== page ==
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Coming of age in America

New York’s centenary subway still takes us in new directions

By Leigh E. Rich

The New York subway turned 100 this week. That’s a lot of years and, some here in Colorado might argue, a lot of miles away.

Not so anymore.

New York City has been its own character in this bitter-but-not-sweet political farce that has become the 2004 election season.

Home to this year’s Republican National Convention—the first time the GOP has ever held its get-together in the Democratic bastion—George W. Bush’s team has paraded about familiar New Yorker faces (Giuliani and Pataki, to name a few) and reiterated now well-worn claims tying America’s Big Apple tragedy to the war in Iraq.

And the Democrats have done just the same, with New York Sen. Hillary Rodham Clinton rallying the battle cry at Boston’s Democratic event and, even yesterday, World Trade Center widows Kristen Breitweiser and Monica Gabrielle stumping on the steps of Colorado’s capitol for the Kerry campaign.

Whether one cheers or jeers at these political maneuvers, since Sept. 11, 2001, New York has seemed a lot closer—and America a lot less safe.

But rather than focusing attention on New York as a reminder of the nation’s vulnerability, the centennial birthday of the New York subway offers hope—even in these politically trying times.

On Oct. 27, 1904, “150,000 people paid a nickel each to ride … the fastest city transportation in the world,” according to the Metropolitan Transportation Authority’s Web site. What’s more, it was built in just four years underneath an already bustling city of more than 3 million people.

No wonder NYC is often considered to be America’s capital in more ways than one.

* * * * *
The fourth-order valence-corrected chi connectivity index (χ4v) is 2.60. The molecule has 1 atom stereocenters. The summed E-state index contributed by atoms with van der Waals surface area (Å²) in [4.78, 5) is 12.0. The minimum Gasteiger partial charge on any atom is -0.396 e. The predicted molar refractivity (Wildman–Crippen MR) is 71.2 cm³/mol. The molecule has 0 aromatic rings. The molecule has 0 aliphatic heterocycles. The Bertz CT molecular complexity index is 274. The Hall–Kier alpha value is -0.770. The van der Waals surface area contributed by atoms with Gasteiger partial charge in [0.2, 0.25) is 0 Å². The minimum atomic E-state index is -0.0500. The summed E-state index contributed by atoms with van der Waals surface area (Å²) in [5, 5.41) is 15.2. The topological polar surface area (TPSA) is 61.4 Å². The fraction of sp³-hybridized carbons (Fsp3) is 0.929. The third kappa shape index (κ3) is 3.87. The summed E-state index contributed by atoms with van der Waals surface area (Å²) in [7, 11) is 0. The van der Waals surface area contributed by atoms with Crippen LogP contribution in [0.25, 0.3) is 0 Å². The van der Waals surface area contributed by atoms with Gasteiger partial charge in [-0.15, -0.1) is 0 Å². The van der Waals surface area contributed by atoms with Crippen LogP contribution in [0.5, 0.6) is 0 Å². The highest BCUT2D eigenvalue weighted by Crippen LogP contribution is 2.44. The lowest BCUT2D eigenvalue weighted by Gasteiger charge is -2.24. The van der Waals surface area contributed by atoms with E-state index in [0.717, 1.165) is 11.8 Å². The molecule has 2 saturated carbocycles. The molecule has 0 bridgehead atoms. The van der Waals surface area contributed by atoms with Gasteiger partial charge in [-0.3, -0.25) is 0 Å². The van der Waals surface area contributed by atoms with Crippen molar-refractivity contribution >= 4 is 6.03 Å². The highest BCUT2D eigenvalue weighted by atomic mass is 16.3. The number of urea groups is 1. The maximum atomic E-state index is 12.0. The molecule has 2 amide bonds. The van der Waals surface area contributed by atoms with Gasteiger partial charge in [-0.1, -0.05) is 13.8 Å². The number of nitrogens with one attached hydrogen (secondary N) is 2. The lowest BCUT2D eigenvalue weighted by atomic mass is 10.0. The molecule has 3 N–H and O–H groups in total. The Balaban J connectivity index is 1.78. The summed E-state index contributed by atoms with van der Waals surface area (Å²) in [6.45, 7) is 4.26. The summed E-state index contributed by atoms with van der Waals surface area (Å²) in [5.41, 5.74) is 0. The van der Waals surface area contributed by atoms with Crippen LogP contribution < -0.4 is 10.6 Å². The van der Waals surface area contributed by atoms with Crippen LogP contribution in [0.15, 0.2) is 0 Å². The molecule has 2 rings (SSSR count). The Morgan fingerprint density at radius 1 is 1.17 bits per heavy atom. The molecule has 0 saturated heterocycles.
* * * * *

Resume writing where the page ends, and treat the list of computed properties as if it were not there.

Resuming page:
The revamping of one city’s foundation without significantly disrupting day-to-day life up above is a testament to human ingenuity and is almost as great an American symbol as the distinguished bald eagle.

Today, in a brand-new century, we continue to face subways that need building, and New York has proven it can be done.

No, I’m not necessarily talking about FasTracks, though it is a shame that Denver must now recreate the wheel of mass transit it had once started more than 100 years ago and lost to the machinations of “progress” in the 20th century.

Rather, I use the symbol of the subway to urge our electors and our leaders to contemplate the seemingly Herculean tasks breathing down our necks as menacing as the Nemean lion, the nine-headed hydra, the centaur, the monster Geryon, and the underworld watchdog Cerberus all rolled into one.

There is Iraq, and no matter who is voted into office come Tuesday, the construction of a democracy sits squarely on America’s shoulders. Whether we agreed with the president in September 2002 or agreed to disagree or agreed at first and disagreed later, we are there now. And a “subway system” must be built that will take Iraq in a new direction.